Paterno Speaks For The First Time After Dismissal

Paterno Admits He "Didn't Know Which Way To Go"

STATE COLLEGE, Pa. (WFAN/AP) — Former Penn State coach Joe Paterno says he “didn’t know which way to go” after an assistant coach came to him in 2002 saying he had seen retired defensive coordinator Jerry Sandusky sexually abusing a boy.

Paterno spoke from his home at State College, Pennsylvania with his family surrounding him.

In his first public comments since being fired two months ago, Paterno told Sally Jenkins of The Washington Post that assistant Mike McQueary “didn’t want to get specific” about details in his 2002 allegation involving Sandusky, who he claimed was showering with a boy in the Penn State football facility.

The Washington Post reported Saturday that Paterno was hesitant to make follow-up calls because he didn’t want to be seen as trying to exert influence for or against Sandusky.

“I didn’t know which way to go … And rather than get in there and make a mistake,” he told the Post before trailing off.

“I didn’t know exactly how to handle it and I was afraid to do something that might jeopardize what the university procedure was. So I backed away and turned it over to some other people, people I thought would have a little more expertise than I did. It didn’t work out that way,” he concluded.

Paterno reported the allegation to his superiors but was dismissed after 46 years as Penn State’s head coach.  Before McQueary visited him, Paterno said he had “no inkling” Sandusky might be a child molester. 

He is currently undergoing chemotherapy from lung cancer and is recovering from a broken pelvis.  Paterno was re-admitted to the hospital Friday for observation for what his family called a minor complication from treatments. He has been undergoing radiation.

In recent weeks, Paterno’s dismissal itself has come under question from many former players and alumni wondering about the motivations of trustees.

Others are roiled by a perceived lack of communication by trustees and President Rodney Erickson during a period when the school has promised to be more open and transparent. Many alumni who attended town hall meetings in Pittsburgh, suburban Philadelphia and New York this week questioned why Paterno, after 61 years of service to the school, wasn’t afforded due process before his dismissal.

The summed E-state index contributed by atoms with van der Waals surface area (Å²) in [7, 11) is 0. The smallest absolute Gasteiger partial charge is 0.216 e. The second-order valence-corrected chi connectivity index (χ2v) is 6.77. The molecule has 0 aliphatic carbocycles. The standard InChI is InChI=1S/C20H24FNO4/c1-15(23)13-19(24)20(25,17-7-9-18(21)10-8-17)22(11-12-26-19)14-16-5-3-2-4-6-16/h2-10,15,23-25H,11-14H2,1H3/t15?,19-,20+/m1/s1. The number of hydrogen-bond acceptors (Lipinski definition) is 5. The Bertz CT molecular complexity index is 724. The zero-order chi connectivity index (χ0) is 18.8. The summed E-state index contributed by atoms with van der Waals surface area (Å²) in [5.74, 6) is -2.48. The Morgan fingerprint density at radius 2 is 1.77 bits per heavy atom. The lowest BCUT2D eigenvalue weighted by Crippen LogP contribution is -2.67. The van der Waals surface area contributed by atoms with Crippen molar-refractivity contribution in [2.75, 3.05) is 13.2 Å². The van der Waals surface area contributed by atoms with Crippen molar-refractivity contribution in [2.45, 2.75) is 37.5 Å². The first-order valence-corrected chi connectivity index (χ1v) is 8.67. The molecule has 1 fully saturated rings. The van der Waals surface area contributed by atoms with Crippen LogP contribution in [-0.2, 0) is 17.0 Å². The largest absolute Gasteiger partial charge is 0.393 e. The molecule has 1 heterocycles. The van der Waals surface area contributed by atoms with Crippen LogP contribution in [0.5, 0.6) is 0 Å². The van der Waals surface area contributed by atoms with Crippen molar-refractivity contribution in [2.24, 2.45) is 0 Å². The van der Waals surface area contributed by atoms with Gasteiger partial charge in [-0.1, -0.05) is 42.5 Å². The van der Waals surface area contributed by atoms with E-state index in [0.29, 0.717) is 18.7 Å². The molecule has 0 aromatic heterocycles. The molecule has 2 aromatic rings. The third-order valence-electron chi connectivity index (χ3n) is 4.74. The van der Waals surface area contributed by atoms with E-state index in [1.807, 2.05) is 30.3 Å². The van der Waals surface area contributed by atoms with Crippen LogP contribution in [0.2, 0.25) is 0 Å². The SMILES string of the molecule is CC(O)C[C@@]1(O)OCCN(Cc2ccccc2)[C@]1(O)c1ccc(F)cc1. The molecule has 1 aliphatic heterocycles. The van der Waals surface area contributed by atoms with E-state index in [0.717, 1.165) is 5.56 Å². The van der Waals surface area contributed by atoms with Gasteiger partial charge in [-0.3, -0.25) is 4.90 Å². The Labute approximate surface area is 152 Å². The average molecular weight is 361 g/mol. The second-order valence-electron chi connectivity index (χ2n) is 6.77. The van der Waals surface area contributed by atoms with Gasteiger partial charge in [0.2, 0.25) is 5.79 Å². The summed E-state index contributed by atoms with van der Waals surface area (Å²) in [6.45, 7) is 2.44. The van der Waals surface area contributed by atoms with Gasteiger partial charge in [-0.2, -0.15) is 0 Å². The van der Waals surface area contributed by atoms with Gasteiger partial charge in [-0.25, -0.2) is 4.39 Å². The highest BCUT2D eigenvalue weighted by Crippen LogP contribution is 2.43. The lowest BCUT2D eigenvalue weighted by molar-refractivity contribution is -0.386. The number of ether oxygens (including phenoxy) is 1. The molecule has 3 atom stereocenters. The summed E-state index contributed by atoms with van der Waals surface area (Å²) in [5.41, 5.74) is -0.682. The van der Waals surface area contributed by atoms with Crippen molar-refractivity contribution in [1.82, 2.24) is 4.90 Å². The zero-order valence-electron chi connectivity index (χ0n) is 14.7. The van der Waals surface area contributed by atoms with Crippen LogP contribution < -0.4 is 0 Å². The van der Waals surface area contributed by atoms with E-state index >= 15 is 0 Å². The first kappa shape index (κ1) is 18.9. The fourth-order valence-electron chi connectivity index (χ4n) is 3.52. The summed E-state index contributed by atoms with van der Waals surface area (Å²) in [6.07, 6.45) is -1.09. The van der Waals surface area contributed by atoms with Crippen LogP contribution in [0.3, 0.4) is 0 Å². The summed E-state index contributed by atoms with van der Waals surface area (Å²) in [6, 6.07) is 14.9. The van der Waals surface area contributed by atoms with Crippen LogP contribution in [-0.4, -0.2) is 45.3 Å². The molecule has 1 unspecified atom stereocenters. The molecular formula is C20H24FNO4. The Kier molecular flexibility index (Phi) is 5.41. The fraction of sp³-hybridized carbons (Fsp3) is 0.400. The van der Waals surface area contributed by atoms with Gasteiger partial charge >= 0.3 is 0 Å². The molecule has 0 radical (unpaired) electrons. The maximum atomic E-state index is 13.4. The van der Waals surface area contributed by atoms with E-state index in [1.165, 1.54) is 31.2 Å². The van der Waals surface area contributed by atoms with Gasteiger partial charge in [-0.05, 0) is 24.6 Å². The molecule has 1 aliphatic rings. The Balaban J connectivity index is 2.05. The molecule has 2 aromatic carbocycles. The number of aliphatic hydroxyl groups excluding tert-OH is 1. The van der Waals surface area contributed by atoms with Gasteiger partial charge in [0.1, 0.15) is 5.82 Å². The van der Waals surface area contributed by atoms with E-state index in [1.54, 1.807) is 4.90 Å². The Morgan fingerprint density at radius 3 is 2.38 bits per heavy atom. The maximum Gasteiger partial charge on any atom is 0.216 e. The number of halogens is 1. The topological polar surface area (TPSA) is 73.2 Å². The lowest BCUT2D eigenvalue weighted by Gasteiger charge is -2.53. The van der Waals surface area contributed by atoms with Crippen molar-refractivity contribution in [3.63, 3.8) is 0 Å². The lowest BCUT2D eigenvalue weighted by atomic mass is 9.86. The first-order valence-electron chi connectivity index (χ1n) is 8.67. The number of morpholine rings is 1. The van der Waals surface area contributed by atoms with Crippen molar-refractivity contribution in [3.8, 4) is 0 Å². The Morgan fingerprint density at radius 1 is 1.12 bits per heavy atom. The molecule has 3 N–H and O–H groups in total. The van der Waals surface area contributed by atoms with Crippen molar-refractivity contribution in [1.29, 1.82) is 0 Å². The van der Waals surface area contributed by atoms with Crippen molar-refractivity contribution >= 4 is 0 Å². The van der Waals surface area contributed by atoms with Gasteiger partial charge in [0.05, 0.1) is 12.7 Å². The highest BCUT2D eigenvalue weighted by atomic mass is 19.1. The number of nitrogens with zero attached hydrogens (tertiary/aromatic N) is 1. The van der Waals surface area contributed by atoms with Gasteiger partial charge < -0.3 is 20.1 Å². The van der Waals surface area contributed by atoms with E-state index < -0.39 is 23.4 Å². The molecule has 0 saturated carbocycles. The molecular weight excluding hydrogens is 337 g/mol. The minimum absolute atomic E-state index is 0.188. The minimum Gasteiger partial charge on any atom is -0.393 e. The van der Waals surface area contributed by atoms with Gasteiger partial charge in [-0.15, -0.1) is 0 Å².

Sandusky was charged with over 50 counts of sexually abusing boys over a 15-year span.  He has denied the charges, which were first filed Nov. 5.  Sandusky remains out on $250,000 bail while awaiting trial.

When asked how he’d feel if Sandusky was guilty Paterno replied, “I’m sick about it.”

What do you make of Paterno’s comments?  Share your thoughts below…

(TM and Copyright 2012 CBS Radio Inc. and its relevant subsidiaries. CBS RADIO and EYE Logo TM and Copyright 2011 CBS Broadcasting Inc. Used under license. All Rights Reserved. This material may not be published, broadcast, rewritten, or redistributed. The Associated Press contributed to this report.)


One Comment

  1. Lazlo says:

    This is the sound bite that was manufactured for Joe Pa after weeks of crafting by his attorneys.

    This is BS. Joe Pa knew the right thing to do, but he didn’t do it for fear it would draw negative attention to the program he projected out to the world.

    Shiney on the outside — but dirty, powerful and corrupt on the inside.

  2. Ken says:

    If it was his son in the shower I bet he would have known what to do !

  3. xxxxxxxxxxxxxxxxxxxxxxxxxxxxxxxxxxxxxxxx says:

    Hey Joe just because you have always been interested in other mens rectums does not give you the right to not report a child being raped. Are you a member of NAMBLA Joe you make me sick

  4. iu says:

    Paterno is a monster just like evryone else who keeps their mouth shut on these pedophiles. Paterno is GUILTY GUILTY GUILTY. Paterno should have went to the police and if the police do nothing then its the law enforcement problem and not his. Paterno deserves no due process for ruining hundreds of innocent kids.

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